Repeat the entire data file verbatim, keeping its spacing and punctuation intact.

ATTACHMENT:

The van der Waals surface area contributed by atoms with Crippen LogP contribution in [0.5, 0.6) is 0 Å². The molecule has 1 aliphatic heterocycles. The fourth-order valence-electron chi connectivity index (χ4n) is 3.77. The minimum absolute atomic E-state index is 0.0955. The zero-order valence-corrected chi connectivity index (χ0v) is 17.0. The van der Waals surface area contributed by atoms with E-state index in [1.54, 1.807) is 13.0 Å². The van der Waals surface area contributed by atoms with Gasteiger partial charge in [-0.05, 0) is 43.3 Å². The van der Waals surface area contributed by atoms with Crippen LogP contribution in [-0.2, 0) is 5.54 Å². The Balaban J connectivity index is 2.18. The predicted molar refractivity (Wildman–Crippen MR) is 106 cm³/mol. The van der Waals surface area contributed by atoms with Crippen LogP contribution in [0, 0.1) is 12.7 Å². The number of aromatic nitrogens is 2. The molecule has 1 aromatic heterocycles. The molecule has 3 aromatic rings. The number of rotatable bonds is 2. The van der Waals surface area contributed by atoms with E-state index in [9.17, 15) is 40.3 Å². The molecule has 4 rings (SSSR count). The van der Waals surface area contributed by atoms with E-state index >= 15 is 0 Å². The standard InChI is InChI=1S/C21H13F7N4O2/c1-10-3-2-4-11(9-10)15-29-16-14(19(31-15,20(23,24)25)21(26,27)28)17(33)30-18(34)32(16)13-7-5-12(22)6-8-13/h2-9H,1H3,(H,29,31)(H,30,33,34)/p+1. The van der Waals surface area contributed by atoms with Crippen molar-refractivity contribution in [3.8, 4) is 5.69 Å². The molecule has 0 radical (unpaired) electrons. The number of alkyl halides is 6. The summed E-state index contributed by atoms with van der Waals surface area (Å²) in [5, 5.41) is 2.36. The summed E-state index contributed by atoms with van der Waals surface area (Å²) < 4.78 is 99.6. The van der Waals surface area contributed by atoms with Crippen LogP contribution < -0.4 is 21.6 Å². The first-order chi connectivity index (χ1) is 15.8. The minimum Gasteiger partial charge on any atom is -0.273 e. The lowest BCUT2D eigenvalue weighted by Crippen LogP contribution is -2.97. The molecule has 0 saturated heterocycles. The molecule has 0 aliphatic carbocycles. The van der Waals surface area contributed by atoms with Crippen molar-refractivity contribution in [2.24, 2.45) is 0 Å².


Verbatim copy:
The van der Waals surface area contributed by atoms with Crippen LogP contribution in [0.5, 0.6) is 0 Å². The molecule has 1 aliphatic heterocycles. The fourth-order valence-electron chi connectivity index (χ4n) is 3.77. The minimum absolute atomic E-state index is 0.0955. The zero-order valence-corrected chi connectivity index (χ0v) is 17.0. The van der Waals surface area contributed by atoms with E-state index in [1.54, 1.807) is 13.0 Å². The van der Waals surface area contributed by atoms with Gasteiger partial charge in [-0.05, 0) is 43.3 Å². The van der Waals surface area contributed by atoms with Crippen LogP contribution in [-0.2, 0) is 5.54 Å². The Balaban J connectivity index is 2.18. The predicted molar refractivity (Wildman–Crippen MR) is 106 cm³/mol. The van der Waals surface area contributed by atoms with Crippen LogP contribution in [0, 0.1) is 12.7 Å². The number of aromatic nitrogens is 2. The molecule has 1 aromatic heterocycles. The molecule has 3 aromatic rings. The number of rotatable bonds is 2. The van der Waals surface area contributed by atoms with E-state index in [9.17, 15) is 40.3 Å². The molecule has 4 rings (SSSR count). The van der Waals surface area contributed by atoms with E-state index >= 15 is 0 Å². The standard InChI is InChI=1S/C21H13F7N4O2/c1-10-3-2-4-11(9-10)15-29-16-14(19(31-15,20(23,24)25)21(26,27)28)17(33)30-18(34)32(16)13-7-5-12(22)6-8-13/h2-9H,1H3,(H,29,31)(H,30,33,34)/p+1. The van der Waals surface area contributed by atoms with Crippen molar-refractivity contribution in [3.8, 4) is 5.69 Å². The molecule has 0 radical (unpaired) electrons. The number of alkyl halides is 6. The summed E-state index contributed by atoms with van der Waals surface area (Å²) in [5, 5.41) is 2.36. The summed E-state index contributed by atoms with van der Waals surface area (Å²) < 4.78 is 99.6. The van der Waals surface area contributed by atoms with Crippen LogP contribution < -0.4 is 21.6 Å². The first-order chi connectivity index (χ1) is 15.8. The minimum Gasteiger partial charge on any atom is -0.273 e. The lowest BCUT2D eigenvalue weighted by Crippen LogP contribution is -2.97. The molecule has 0 saturated heterocycles. The molecule has 0 aliphatic carbocycles. The van der Waals surface area contributed by atoms with Crippen molar-refractivity contribution in [2.24, 2.45) is 0 Å².